Dr. MJ Bazos MD,
HIV, Pregnancy and
What is perinatal
Perinatal means the period right before, and
right after, birth. HIV stands for human immunodeficiency virus. HIV is the
virus that causes AIDS (acquired immunodeficiency syndrome). The words
"perinatal HIV" mean that the HIV virus has been passed to the new baby from the
mother. In general, babies born to mothers who have HIV have a 25% to 30% chance
of being infected with HIV.
If I'm thinking about becoming
pregnant or if I'm pregnant, should I get tested for HIV?
You should talk about this with your doctor. In
some states, your doctor is required by law to offer you an HIV test. If you
think you are at risk for the HIV virus or may already have the HIV virus, you
may want to be tested. If you find out that you are infected with HIV, you might
choose not to have children. If you are already pregnant when you find out, you
have time to think about doing things to lower the chance that your baby will be
infected with HIV.
How can my baby get perinatal
Your baby can get HIV several ways: during
pregnancy, during labor and delivery, or during breast feeding. Most babies get
infected with HIV during labor and delivery. There may be less of a chance of
passing HIV to your baby if you have a cesarean delivery (a C-section). Talk
about this with your doctor.
How can I find out if my baby has
During pregnancy, the mother's antibodies (part
of the immune system that fights germs) are passed on to her baby. So all babies
of women with HIV will test positive for HIV antibodies at first. This doesn't
mean the baby is infected, though. Babies keep the mother's antibodies until
they can make their own, which happens between 6 and 18 months of age. If the
baby isn't infected, he or she will lose the mother's antibodies and start to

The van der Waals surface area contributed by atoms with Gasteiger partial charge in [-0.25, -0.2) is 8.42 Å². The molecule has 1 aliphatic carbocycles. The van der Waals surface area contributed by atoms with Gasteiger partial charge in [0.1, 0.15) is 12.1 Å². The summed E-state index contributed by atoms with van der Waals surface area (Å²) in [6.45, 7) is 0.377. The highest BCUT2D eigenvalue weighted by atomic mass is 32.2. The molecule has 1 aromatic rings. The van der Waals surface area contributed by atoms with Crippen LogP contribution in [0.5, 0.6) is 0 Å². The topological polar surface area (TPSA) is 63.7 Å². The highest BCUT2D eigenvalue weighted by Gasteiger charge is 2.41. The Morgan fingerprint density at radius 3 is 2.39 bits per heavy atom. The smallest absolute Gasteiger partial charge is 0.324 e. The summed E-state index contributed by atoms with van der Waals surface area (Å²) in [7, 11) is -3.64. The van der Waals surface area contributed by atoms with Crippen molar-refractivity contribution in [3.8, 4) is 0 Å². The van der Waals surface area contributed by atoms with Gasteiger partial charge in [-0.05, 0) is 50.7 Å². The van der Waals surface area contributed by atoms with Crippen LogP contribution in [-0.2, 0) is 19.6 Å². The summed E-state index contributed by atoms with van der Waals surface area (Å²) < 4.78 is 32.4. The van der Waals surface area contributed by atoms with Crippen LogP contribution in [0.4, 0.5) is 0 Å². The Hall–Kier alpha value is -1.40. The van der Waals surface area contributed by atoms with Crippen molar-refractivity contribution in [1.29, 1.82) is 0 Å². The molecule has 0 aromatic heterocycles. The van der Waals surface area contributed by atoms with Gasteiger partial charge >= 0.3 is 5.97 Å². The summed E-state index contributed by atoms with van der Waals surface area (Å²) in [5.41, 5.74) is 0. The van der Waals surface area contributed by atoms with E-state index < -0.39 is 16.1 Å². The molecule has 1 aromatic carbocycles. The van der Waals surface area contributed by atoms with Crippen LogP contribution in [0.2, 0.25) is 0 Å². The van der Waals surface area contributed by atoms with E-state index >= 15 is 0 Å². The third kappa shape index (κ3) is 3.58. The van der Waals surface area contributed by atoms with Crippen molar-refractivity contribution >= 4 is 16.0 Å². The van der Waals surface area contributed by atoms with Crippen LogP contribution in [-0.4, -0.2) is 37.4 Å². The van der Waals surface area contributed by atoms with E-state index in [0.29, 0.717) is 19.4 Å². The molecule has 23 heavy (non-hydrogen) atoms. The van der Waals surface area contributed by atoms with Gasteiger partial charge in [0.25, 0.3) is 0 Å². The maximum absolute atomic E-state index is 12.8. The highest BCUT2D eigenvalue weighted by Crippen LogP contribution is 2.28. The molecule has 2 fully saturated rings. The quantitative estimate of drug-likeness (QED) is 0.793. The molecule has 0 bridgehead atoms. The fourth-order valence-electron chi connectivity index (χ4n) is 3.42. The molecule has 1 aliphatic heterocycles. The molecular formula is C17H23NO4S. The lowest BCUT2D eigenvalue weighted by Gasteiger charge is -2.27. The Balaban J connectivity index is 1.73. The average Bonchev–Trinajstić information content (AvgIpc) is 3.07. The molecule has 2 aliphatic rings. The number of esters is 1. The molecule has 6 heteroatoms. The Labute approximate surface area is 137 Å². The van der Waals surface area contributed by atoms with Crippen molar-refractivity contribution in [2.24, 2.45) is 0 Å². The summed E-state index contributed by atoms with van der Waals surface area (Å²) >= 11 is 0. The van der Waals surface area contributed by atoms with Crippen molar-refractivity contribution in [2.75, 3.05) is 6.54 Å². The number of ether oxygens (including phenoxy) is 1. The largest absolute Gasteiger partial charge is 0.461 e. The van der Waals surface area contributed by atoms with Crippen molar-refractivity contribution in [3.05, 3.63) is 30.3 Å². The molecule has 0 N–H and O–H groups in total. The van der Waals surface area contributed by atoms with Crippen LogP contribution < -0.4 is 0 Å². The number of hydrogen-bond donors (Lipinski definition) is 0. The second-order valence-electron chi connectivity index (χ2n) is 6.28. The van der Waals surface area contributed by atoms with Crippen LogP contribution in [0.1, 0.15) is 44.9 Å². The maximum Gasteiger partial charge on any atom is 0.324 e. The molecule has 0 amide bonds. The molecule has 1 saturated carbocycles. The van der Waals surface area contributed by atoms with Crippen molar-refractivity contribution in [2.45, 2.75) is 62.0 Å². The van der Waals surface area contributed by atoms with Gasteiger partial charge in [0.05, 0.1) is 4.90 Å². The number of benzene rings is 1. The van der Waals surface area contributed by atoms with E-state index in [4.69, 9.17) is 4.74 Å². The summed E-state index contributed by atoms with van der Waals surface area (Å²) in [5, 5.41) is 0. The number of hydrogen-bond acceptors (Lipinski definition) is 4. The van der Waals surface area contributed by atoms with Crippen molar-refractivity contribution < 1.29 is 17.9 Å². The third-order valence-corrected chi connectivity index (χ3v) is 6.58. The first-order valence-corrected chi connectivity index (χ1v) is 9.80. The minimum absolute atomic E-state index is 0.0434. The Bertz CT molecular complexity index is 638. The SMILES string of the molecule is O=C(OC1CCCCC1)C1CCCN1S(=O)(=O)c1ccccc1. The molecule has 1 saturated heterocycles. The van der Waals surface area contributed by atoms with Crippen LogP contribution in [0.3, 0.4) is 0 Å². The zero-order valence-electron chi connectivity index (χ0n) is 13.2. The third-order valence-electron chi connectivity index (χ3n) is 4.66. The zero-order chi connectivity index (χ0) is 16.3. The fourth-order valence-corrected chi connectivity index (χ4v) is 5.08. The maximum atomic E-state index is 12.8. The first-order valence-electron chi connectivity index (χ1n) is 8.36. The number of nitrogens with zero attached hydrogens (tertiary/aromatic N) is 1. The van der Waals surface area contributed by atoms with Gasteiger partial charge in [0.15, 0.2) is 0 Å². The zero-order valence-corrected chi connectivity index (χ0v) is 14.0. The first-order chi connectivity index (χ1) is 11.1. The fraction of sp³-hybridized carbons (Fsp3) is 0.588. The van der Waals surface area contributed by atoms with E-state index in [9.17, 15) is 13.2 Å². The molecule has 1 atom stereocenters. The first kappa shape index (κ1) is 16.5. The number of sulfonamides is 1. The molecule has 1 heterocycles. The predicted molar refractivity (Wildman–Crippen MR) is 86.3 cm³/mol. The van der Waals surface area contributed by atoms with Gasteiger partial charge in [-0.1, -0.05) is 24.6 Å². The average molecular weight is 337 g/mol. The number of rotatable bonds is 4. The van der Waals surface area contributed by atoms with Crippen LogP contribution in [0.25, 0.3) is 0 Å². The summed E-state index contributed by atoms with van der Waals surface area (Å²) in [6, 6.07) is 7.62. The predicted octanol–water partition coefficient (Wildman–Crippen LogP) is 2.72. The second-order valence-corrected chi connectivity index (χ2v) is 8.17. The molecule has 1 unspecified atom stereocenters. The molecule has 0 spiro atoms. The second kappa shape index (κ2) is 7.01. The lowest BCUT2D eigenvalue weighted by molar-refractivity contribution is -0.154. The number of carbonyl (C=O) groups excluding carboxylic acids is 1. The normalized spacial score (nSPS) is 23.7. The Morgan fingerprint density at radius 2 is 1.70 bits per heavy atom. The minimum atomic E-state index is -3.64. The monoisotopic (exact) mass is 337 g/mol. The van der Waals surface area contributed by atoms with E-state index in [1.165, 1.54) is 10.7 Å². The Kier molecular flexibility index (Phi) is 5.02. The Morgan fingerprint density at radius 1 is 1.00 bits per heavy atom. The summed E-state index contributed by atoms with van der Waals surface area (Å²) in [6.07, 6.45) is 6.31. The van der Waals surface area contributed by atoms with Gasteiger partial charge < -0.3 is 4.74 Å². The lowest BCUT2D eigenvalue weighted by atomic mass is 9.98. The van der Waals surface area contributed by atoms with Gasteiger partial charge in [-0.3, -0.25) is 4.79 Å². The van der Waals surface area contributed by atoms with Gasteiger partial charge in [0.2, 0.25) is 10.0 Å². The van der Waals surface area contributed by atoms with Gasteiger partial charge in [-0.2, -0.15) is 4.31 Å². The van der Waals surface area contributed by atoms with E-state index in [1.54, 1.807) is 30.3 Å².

test negative for HIV sometime between 6 and 18 months of age. If the baby is
infected with HIV, he or she will still lose the mother's antibodies, but the
baby will start to make antibodies to HIV. The baby will test positive and
continue to test positive for HIV. Other blood tests, called PCR and viral
culture, can also be used to check babies for HIV infection. These tests may be
able to tell your doctor if your baby is infected during the first 6 months of
age. These tests aren't available at all clinics, however, so ask your doctor if
they are available.
Should I end my pregnancy if I find
out I'm HIV-positive?
Not necessarily. You should talk about it with
your doctor. There are medicines that can lower the chance that you will pass
the HIV virus to your baby.
Can medicines prevent my baby from
Medicine can't totally protect your baby from
getting HIV, but it can lower the chance that the baby will get the virus. A
medicine called zidovudine (brand name: Retrovir) can reduce the rate of passing
HIV from mother to baby by two-thirds. Zidovudine slows the growth of the virus,
so the baby's immune system (which helps fight germs and illness) can get
stronger. The medicine is also called AZT.
Will zidovudine hurt my
So far, no babies have had birth defects because
of zidovudine. But no one can tell for sure how zidovudine will affect your baby
as he or she grows up. The medicine hasn't been used in pregnant women long
enough to know what will happen to their children when they get older. Talk
about the risks and benefits of zidovudine with your doctor. So far, there have
been no serious side effects in pregnant women taking
Should I breast feed my baby if I
Because HIV can be passed to the baby through
breast milk, it's better to bottle feed your baby if you are infected